The city of Bendigo in Victoria is considering going fully renewable by 2036.
Currently, Bendigo spends at least $80 million powering homes, and almost all of that money leaves Bendigo. Most leaves the country. However, this goal would see 100 per cent renewable energy generation from local and regional sources.
Residents have been asked to provide feedback on the draft City of Greater Bendigo Environment Strategy 2016-2036, which aims for zero net carbon in 20 years.
The draft strategy covers 10 long term action areas for business, government agencies, the general community and the city.
City of Greater Bendigo sustainable environment manager Robyn Major said the draft strategy was developed throughout the past 12 months following considerable community consultation.
“Over 350 people attended forums, workshops and listening posts, 11 schools took part in engagement activities and over 36 local organisations participated in consultation. In addition over 1500 individual comments were gathered through the consultation period,” she said.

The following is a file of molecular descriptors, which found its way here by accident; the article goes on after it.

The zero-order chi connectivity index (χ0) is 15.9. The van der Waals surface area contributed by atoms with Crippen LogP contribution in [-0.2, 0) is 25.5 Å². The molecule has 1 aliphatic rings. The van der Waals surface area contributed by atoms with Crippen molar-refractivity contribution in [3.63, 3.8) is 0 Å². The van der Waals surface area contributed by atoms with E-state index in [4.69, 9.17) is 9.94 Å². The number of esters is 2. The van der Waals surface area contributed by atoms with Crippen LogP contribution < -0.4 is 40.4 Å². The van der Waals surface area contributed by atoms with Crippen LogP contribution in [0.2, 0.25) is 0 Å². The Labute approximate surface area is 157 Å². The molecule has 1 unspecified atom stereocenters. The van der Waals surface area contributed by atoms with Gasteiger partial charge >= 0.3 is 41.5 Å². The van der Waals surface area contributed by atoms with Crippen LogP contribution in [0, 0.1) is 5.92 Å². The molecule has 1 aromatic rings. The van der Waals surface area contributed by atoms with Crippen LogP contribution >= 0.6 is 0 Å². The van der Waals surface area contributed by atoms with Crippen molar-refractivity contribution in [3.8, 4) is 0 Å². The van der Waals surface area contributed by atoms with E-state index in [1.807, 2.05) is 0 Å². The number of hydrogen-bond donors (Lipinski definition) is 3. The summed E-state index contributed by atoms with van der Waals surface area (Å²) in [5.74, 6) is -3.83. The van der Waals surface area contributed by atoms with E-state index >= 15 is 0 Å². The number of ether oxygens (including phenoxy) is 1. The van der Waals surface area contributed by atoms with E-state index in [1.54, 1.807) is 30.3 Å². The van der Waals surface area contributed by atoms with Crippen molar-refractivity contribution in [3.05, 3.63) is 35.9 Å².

“The people we consulted with said in the next 20 years they want a healthy and protected environment, the Bendigo Creek restored to a natural waterway and a healthy urban forest that provides more shade and habitat for nature.
“They also said they want to see more local renewable energy and green jobs and homes and buildings that are more energy efficient.”
According to solar provider Energy Matters, there’s already been significant uptake of solar panels in Bendigo itself. There are approximately 2310 solar PV installations in Bendigo’s postcode, and another 20 nearby.
More than 25MW of solar power systems have been installed on more than 7000 homes throughout the Bendigo municipality – 16 per cent of homes have installed solar panels.
Bendigo receives solar irradiation levels of around 4.42kW/h per square metre daily. Northern Victoria receives almost as much sunlight as northern Australia, but with the added advantage of being very close to the transmission grid.
The Strategy also envisions programs such as solar buyers groups and community solar bulk-buy schemes.